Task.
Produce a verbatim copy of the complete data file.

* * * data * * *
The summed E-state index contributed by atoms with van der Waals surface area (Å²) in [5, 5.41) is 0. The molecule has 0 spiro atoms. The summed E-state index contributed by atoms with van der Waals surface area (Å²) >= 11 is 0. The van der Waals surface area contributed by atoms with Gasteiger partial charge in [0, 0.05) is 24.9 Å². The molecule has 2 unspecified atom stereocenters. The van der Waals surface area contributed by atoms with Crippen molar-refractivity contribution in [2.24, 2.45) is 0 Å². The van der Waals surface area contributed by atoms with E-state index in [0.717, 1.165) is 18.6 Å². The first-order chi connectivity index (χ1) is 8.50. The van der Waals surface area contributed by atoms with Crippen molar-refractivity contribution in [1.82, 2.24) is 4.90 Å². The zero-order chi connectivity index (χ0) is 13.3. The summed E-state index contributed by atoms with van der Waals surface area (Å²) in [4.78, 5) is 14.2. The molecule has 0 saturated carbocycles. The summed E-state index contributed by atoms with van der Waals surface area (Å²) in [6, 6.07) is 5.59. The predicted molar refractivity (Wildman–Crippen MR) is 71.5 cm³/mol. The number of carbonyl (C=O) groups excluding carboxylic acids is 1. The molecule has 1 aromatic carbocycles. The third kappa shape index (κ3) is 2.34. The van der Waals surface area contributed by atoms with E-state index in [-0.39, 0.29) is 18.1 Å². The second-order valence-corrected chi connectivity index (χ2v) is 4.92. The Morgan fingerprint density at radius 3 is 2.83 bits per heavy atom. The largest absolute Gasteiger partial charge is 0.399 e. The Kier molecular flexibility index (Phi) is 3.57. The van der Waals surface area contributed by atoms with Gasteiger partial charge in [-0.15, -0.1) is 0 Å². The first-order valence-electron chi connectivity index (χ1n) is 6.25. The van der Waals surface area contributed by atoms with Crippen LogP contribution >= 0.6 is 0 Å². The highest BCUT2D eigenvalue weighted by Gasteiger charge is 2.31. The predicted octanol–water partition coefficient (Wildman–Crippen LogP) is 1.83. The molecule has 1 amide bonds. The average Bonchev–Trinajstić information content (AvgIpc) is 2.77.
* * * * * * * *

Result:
The summed E-state index contributed by atoms with van der Waals surface area (Å²) in [5, 5.41) is 0. The molecule has 0 spiro atoms. The summed E-state index contributed by atoms with van der Waals surface area (Å²) >= 11 is 0. The van der Waals surface area contributed by atoms with Gasteiger partial charge in [0, 0.05) is 24.9 Å². The molecule has 2 unspecified atom stereocenters. The van der Waals surface area contributed by atoms with Crippen molar-refractivity contribution in [2.24, 2.45) is 0 Å². The van der Waals surface area contributed by atoms with E-state index in [0.717, 1.165) is 18.6 Å². The first-order chi connectivity index (χ1) is 8.50. The van der Waals surface area contributed by atoms with Crippen molar-refractivity contribution in [1.82, 2.24) is 4.90 Å². The zero-order chi connectivity index (χ0) is 13.3. The summed E-state index contributed by atoms with van der Waals surface area (Å²) in [4.78, 5) is 14.2. The molecule has 0 saturated carbocycles. The summed E-state index contributed by atoms with van der Waals surface area (Å²) in [6, 6.07) is 5.59. The predicted molar refractivity (Wildman–Crippen MR) is 71.5 cm³/mol. The number of carbonyl (C=O) groups excluding carboxylic acids is 1. The molecule has 1 aromatic carbocycles. The third kappa shape index (κ3) is 2.34. The van der Waals surface area contributed by atoms with E-state index in [-0.39, 0.29) is 18.1 Å². The second-order valence-corrected chi connectivity index (χ2v) is 4.92. The Morgan fingerprint density at radius 3 is 2.83 bits per heavy atom. The largest absolute Gasteiger partial charge is 0.399 e. The Kier molecular flexibility index (Phi) is 3.57. The van der Waals surface area contributed by atoms with Gasteiger partial charge in [-0.15, -0.1) is 0 Å². The first-order valence-electron chi connectivity index (χ1n) is 6.25. The van der Waals surface area contributed by atoms with Crippen LogP contribution >= 0.6 is 0 Å². The highest BCUT2D eigenvalue weighted by Gasteiger charge is 2.31. The predicted octanol–water partition coefficient (Wildman–Crippen LogP) is 1.83. The molecule has 1 amide bonds. The average Bonchev–Trinajstić information content (AvgIpc) is 2.77.